Take note that these bulbs are not for outdoor use.
One other point worth mentioning; I had some difficulty getting one of the bulbs to connect to my home’s wifi. I got great customer service help from a patient person at LIFX, who was able to walk me through some troubleshooting, and help me update the bulb’s firmware online. I can always forgive a glitch if the customer service help that’s available is rock solid.
Philips Hue Bulbs $99/STARTER KIT – MEETHUE.COM
Philips Hue are another wifi enabled bulb, but these differ in that they require a hub, or what Philips calls its “bridge”, to function. The bridge must be physically connected to your home’s router via an included Ethernet cable, which I found to be an annoying extra step (and something else taking up space on my desk). That said, the use of the bridge appears to allow Philips to make their smart bulbs smaller than the LIFX version.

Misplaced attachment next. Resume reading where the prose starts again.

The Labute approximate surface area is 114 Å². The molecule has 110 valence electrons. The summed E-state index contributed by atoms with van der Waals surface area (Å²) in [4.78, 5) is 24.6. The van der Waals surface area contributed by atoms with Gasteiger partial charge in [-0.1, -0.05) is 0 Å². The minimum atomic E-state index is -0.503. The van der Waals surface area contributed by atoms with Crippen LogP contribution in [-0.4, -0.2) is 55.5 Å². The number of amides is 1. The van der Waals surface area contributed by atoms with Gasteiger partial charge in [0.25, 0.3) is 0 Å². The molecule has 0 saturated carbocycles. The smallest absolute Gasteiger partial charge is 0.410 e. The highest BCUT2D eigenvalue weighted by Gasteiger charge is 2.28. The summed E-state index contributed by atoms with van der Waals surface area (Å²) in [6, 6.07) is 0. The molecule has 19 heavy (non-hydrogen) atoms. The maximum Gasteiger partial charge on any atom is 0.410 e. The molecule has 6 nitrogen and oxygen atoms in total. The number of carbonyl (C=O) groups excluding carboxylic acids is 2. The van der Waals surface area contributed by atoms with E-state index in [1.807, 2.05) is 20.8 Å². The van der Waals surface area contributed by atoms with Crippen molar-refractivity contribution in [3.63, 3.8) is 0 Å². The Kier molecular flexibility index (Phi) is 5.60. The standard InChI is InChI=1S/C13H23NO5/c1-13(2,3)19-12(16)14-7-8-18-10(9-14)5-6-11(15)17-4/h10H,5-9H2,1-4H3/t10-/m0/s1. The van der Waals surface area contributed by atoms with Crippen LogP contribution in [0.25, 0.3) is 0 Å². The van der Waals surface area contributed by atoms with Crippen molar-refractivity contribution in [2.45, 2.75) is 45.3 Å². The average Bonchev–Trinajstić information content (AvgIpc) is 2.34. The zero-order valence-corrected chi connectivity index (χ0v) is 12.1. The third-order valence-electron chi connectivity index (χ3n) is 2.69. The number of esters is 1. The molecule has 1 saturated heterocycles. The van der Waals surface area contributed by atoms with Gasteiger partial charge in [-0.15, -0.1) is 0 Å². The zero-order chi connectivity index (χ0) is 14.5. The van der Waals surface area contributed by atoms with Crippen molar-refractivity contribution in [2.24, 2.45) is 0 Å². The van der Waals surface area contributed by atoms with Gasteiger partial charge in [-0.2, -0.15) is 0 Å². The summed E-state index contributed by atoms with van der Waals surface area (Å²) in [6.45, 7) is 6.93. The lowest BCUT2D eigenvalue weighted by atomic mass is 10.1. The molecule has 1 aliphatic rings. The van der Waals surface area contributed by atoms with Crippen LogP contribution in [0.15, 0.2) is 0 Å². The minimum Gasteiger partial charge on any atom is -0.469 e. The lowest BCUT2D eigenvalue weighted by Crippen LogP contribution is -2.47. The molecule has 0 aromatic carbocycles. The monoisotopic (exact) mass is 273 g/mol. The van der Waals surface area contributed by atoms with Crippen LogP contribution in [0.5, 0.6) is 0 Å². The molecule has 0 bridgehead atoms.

The Hue kit was easy enough to set up; once the bridge is plugged in, you use the app to set up the system, and then to control your bulbs. I liked the simplicity of the Philips app, which has 2 pages of shortcuts to give you lighting profiles like candle light, ‘underwater’ and ‘hammock’ to name just a few. The Hue, too, will allow you to use an infinite number of colours, in both warm and cool light. Philips also has an online portal which will allow you to access your bulbs from any computer, anywhere. Want to make it look like you’re home? Switch the lights on or off or program them as you wish. No need for those outdated timer boxes.
I’ve been absolutely loving having smart bulbs in my home, primarily because I use them to create relaxing atmospheres, to make the room seem warmer on cold nights, or to create a flattering candlelit glow. Most of them are easy to set up, and even easier to use. I recommend getting your feet wet with one bulb first to see how you like it.